The abrupt sacking of Rebecca Long-Bailey from the cabinet yesterday has laid to rest any hopes of a rapprochement between Sir Keir Starmer and his critics on the Labour left. The shadow education secretary, who was swiftly dismissed for approvingly re-tweeting an interview with the actress Maxine Peake, is the first high-profile casualty of the Labour leader’s efforts to prove himself on the issue of antisemitism.
Peake, who had recently returned from Palestine, said that “The tactics used by the police in America, kneeling on George Floyd’s neck, that was learnt from seminars with Israeli secret services”. That Israeli security personnel train US police departments in restraint techniques is uncontroversial. The Minnesota Police Department, whose officers murdered George Floyd sparking global unrest, took part in training organised by Israeli officials in 2012. Whilst Amnesty International, whose report the Independent referenced, have categorically denied that their research uncovered explicit links between the training sessions and the kneeling tactic, both Israeli and US forces engage in the practice, so it is by no means implausible.
The Board of Deputies for British Jews released a statement on Twitter condemning Long-Bailey for sharing an antisemitic conspiracy theory, apparently alluding to theories centring on Israel’s outsized, sinister role in international affairs. Others on Twitter, such as the Times columnist David Aaronovitch, accused the actor of blaming Israel for the murder of George Floyd.
It’s clear that Peake was not “blaming Israel” for the death of George Floyd but rather, as she made clear immediately before her comments about his murder, emphasising the fact that “systemic racism is a global issue”. The connections between Israeli and American racism have been noted in the past by Black Lives Matter.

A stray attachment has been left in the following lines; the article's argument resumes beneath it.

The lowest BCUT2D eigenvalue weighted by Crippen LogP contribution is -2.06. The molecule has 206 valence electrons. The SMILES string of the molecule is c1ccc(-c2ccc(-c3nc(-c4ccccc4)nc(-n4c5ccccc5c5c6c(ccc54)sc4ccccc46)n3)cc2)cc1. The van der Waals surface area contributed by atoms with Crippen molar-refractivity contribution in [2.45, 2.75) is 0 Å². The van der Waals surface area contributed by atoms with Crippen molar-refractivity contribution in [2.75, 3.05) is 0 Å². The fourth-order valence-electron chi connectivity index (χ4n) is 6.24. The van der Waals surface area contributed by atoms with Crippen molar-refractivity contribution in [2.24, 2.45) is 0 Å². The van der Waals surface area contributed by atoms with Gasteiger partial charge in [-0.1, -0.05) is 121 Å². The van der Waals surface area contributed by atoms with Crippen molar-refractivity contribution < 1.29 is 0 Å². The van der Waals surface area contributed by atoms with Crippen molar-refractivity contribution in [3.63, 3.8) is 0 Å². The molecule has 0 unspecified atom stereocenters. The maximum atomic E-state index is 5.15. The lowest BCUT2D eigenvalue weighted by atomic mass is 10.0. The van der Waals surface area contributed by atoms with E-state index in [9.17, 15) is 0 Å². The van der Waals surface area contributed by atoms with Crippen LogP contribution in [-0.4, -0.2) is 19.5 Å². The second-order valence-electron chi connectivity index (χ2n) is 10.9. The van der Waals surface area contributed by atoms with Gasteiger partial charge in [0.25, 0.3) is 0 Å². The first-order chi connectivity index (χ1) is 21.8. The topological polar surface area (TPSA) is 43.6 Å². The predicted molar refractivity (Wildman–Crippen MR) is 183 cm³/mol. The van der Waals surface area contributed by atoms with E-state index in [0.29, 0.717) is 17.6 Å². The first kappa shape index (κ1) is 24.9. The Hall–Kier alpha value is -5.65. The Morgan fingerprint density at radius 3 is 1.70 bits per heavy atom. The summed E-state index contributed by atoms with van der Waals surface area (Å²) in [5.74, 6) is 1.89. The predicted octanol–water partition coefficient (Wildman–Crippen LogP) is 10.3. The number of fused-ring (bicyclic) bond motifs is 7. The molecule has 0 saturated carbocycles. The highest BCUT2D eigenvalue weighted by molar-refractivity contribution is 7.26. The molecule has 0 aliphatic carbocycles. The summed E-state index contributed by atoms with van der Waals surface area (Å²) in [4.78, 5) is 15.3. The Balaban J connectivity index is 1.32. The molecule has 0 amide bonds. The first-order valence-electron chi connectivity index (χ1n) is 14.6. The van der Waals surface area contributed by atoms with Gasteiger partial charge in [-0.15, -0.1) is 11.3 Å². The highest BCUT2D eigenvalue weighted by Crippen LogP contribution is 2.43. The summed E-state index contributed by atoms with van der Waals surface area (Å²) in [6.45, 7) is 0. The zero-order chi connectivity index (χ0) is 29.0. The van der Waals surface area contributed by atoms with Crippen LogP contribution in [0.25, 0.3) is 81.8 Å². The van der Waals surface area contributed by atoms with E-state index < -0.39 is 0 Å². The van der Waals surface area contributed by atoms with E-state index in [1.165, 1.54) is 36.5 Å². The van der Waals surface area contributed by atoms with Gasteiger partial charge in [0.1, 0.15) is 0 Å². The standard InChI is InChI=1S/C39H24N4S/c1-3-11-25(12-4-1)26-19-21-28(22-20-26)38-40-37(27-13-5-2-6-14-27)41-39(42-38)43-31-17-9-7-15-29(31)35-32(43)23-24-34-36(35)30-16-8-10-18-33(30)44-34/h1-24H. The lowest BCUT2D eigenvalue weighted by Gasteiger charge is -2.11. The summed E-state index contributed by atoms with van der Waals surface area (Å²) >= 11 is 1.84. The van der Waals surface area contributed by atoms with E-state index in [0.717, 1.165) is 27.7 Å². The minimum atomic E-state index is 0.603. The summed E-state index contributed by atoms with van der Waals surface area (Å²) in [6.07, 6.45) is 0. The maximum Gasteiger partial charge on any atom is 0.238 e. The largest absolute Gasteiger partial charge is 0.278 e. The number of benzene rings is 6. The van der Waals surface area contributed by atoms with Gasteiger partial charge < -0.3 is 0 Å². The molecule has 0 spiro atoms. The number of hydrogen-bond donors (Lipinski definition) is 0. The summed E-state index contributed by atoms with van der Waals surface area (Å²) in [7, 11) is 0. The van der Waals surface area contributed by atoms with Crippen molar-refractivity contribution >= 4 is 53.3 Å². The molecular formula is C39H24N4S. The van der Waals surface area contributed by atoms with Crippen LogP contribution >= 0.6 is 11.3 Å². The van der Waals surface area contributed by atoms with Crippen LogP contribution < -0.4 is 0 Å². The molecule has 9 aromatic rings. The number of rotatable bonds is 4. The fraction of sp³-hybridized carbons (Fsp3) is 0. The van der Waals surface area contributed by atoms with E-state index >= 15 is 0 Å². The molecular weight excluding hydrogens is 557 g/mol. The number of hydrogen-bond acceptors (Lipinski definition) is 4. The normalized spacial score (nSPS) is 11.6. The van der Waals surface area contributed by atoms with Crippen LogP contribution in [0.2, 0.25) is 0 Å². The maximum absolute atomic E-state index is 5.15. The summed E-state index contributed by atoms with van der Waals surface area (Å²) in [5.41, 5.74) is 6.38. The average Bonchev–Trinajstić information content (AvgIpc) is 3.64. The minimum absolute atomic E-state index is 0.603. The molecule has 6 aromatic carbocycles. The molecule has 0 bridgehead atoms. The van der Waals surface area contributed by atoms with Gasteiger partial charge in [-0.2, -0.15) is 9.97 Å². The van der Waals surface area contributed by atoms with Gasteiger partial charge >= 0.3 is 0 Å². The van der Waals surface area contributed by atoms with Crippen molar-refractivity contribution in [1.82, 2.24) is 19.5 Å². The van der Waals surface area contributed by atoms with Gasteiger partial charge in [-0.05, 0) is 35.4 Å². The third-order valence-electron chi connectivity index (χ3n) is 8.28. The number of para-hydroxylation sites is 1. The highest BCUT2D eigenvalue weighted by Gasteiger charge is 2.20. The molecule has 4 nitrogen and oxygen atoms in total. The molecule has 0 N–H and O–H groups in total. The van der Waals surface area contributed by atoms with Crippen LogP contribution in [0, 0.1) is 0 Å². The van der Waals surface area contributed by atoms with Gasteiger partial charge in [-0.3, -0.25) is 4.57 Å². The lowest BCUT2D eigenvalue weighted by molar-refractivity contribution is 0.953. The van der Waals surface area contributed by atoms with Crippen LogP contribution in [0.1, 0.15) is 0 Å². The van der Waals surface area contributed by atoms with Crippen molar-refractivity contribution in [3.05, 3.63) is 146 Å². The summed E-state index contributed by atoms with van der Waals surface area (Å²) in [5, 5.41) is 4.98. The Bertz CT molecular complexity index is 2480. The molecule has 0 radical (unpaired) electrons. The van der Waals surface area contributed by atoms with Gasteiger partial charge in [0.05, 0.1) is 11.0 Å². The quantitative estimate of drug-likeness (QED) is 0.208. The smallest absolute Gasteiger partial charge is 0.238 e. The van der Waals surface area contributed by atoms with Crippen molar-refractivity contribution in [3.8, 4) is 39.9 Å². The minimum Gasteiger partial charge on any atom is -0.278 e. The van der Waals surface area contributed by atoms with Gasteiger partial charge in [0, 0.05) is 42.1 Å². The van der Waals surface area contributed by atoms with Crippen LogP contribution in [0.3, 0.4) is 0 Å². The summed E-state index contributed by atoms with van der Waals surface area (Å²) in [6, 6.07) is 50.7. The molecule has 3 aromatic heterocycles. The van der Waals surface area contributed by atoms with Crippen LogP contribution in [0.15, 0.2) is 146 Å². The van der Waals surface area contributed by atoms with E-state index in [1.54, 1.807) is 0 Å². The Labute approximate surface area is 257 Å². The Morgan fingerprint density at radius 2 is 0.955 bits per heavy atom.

Starmer’s desire to be seen to be resolving Labour’s antisemitism row by acceding to the absurd demands of the Board of Deputies highlights the moral pitfalls of approaching anti-racism as a public relations exercise. Upon sacking Long Bailey, the Labour leader reiterated that “restoring trust with the Jewish community is a number one priority”.
Yet for many the Board is a right-wing organisation which congratulated Trump on his election, refuses to condemn Israel’s West Bank annexation, enthusiastically welcomed its racist incoming ambassador and blamed the hundreds of Palestinians killed by Israeli snipers at the Gaza border in 2018 for their own deaths. By deferring to them on the question of what constitutes opposition to antisemitism, Starmer appears to treat Jewish opinion as hegemonic, throws left-wing Jews under the bus and forestalls any possibility of Labour extending meaningful solidarity to Palestinians.
A blinkered approach to antisemitism conditioned by the whims of left-phobic organisations also explains Starmer’s lethargic approach to dealing with the revelations contained in Labour’s leaked report. The report appears to suggest hundreds of antisemitism cases were botched in an effort to undermine Jeremy Corbyn’s leadership. It also documents a litany of racist and sexist abuse directed towards Labour MPs by factional opponents of the former leader in Labour HQ. Despite promising a formal inquiry into allegations of internal racism, there is little confidence among the left in the probe’s independence or transparency.
Add to that the appointment of Rachel Reeves to the cabinet after she heaped praise on a Nazi-sympathising former MP, or Starmer’s failure to remove anti-Traveller MP Toby Perkins from the frontbench, and it becomes increasingly difficult to accept Labour’s leader is serious about tackling racism in all its forms.
The decision to sack Rebecca Long-Bailey is less about eradicating antisemitism than purging the party of Corbynism. The Salford MP was the left-most candidate during the leadership election and her removal from the cabinet was preceded by weeks of her being undermined by Starmer for supporting teachers’ safety concerns regarding the reopening of schools. This would explain why the Party chose to circulate a clip of Jess Philips contradicting the Shadow Education Secretary’s position live on Robert Peston. The Peake interview offered Starmer a pretext to finally dispense with a Corbynite stalwart, emboldened perhaps, by the belief that the left has nowhere else to go.
Those on the left of the Party who voted for Starmer on the basis of his pledge to end factionalism will be disappointed to find that he intends on doing so by ending only one faction: theirs.
While Labour remains the only parliamentary route to socialism it was never going to be the primary vehicle for opposing systemic racism. That struggle is taking place on the streets, from Minneapolis to London to Palestine. The solidarities being forged there offer the best antidote to cynicism and despair.